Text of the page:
In-car wi-fi is set to boom as the automotive industry gets to grip with the popularity of mobile devices.
Car manufacturers have been fitting vehicles with cutting edge technology for some time, and more and more microchips have been finding their way into cars. According to IC Insights, chips sold to the automotive industry will grow at a faster pace than the overall industry, with the market growing to $28.0 billion by 2016. As Google lives out its sci-fi fantasies with its driverless car projects, we can expect the average car to be looking very different over the coming decades.
In addition to this, analysts are forecasting that the introduction of wi-fi will allow the integration of tablets and smartphones with onboard systems to be greatly increased in the next few years.
So far only a few manufacturers have bothered with in-car wi-fi, Audi being one of those which has included it either as a feature or an optional extra.
Increasingly this is changing, and, according to analysts IMS Research, the market for in-car wi-fi will increase eightfold over the next seven years across America and western Europe.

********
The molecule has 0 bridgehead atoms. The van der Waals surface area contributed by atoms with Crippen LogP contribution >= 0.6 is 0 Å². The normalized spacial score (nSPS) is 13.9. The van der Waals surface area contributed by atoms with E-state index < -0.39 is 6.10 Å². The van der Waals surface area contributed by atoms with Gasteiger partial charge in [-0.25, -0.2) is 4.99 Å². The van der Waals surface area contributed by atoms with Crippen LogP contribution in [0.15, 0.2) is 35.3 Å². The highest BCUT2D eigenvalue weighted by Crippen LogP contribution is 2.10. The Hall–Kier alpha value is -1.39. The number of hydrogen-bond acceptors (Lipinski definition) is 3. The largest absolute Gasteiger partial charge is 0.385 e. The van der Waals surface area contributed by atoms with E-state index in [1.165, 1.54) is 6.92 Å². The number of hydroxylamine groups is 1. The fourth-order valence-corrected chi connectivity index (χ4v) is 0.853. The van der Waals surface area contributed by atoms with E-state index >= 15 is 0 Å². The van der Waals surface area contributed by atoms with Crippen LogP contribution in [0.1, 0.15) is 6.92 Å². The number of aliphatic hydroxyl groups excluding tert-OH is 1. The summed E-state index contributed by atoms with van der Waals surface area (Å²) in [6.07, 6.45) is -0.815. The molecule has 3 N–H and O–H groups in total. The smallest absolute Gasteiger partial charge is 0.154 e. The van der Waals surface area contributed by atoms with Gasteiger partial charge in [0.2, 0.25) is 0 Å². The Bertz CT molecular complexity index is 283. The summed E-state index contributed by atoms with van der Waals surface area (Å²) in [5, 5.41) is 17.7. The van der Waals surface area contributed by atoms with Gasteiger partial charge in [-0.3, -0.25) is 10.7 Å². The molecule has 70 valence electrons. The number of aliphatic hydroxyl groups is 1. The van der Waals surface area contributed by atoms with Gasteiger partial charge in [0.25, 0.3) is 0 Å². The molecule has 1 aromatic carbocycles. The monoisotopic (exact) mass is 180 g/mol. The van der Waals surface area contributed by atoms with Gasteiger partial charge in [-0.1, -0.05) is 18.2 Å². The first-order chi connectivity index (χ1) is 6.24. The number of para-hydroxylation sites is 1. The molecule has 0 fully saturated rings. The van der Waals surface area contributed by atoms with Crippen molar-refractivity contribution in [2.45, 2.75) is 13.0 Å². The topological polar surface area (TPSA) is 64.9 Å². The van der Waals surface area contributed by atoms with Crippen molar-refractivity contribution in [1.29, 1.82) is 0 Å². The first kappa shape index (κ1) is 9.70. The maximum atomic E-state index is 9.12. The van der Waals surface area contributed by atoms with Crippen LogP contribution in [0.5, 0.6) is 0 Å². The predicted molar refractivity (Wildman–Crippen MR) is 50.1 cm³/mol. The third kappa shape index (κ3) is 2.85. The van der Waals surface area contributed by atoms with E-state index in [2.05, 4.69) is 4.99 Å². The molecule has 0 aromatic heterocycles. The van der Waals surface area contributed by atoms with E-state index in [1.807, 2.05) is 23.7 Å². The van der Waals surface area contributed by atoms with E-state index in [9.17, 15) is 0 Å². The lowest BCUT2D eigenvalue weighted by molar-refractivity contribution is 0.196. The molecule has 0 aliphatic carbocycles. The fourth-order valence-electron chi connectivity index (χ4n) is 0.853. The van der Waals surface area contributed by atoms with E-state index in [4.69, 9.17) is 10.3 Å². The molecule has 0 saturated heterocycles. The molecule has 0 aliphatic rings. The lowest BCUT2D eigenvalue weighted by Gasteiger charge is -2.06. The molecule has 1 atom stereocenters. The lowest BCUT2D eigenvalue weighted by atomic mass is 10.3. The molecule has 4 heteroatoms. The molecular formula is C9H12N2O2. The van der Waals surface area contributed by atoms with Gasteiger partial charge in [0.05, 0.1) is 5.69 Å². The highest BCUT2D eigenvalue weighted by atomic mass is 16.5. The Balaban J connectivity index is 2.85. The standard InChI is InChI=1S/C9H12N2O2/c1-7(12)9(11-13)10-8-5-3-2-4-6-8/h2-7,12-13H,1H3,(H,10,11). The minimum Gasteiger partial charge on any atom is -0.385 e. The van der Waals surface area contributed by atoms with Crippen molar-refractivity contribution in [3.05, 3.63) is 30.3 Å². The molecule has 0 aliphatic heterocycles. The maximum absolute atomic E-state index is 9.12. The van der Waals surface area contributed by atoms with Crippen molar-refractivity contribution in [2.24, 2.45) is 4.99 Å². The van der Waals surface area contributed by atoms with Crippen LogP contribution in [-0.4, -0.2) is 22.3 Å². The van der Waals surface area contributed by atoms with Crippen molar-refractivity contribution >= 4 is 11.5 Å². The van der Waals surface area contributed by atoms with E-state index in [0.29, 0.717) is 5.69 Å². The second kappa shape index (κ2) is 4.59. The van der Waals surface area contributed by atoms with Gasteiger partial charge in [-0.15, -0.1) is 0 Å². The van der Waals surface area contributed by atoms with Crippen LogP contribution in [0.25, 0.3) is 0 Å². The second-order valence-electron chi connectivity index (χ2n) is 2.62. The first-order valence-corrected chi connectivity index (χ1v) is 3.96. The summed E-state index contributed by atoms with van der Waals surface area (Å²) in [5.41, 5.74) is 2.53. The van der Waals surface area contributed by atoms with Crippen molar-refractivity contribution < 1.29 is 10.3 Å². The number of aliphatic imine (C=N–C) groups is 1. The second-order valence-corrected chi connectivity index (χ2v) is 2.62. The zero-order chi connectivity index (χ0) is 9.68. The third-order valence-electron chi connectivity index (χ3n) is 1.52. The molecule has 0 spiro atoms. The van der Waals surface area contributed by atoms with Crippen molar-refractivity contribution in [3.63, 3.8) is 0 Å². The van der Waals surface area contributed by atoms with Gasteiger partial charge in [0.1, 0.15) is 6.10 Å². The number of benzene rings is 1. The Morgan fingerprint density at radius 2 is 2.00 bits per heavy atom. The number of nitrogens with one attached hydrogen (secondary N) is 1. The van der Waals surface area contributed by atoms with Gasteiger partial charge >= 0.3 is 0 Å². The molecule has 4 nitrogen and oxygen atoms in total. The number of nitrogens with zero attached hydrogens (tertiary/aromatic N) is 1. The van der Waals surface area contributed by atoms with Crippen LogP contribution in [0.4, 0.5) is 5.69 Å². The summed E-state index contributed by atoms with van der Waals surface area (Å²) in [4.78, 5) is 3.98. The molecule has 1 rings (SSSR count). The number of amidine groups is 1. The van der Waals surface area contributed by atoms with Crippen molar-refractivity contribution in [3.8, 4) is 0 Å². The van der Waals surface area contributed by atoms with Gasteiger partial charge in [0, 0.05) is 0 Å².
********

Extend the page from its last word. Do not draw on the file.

While Bluetooth has been used by manufacturers, it has not been able to deliver the speeds that would be made possible by wi-fi, which is likely to be plug the gap and be introduced as a standard in the future.
By fitting cars with wi-fi, drivers and passengers would be able to share content from internet enabled devices as well as creating in-car hotspots, enabling camera modules or allowing wireless screen duplication. More specific automotive applications such as wireless car diagnostics or wirelessly upgrading software would also be enabled.
Filomena Berardi, senior analyst at IMS Research said that wi-fi uptake is expected to grow swiftly, particularly with advances such as Wi-Fi Direct and Miracast.
“The uptake of wi-fi in vehicles will be fairly aggressive,” Berardi said in a statement. “The recent Wi-Fi Alliance announcement regarding Wi-Fi Miracast, is very exciting. Some in the industry see this being used in conjunction with MirrorLink for wireless screen duplication.”
“All in all, the future for Wi-Fi in the car is very promising,” Beradi said.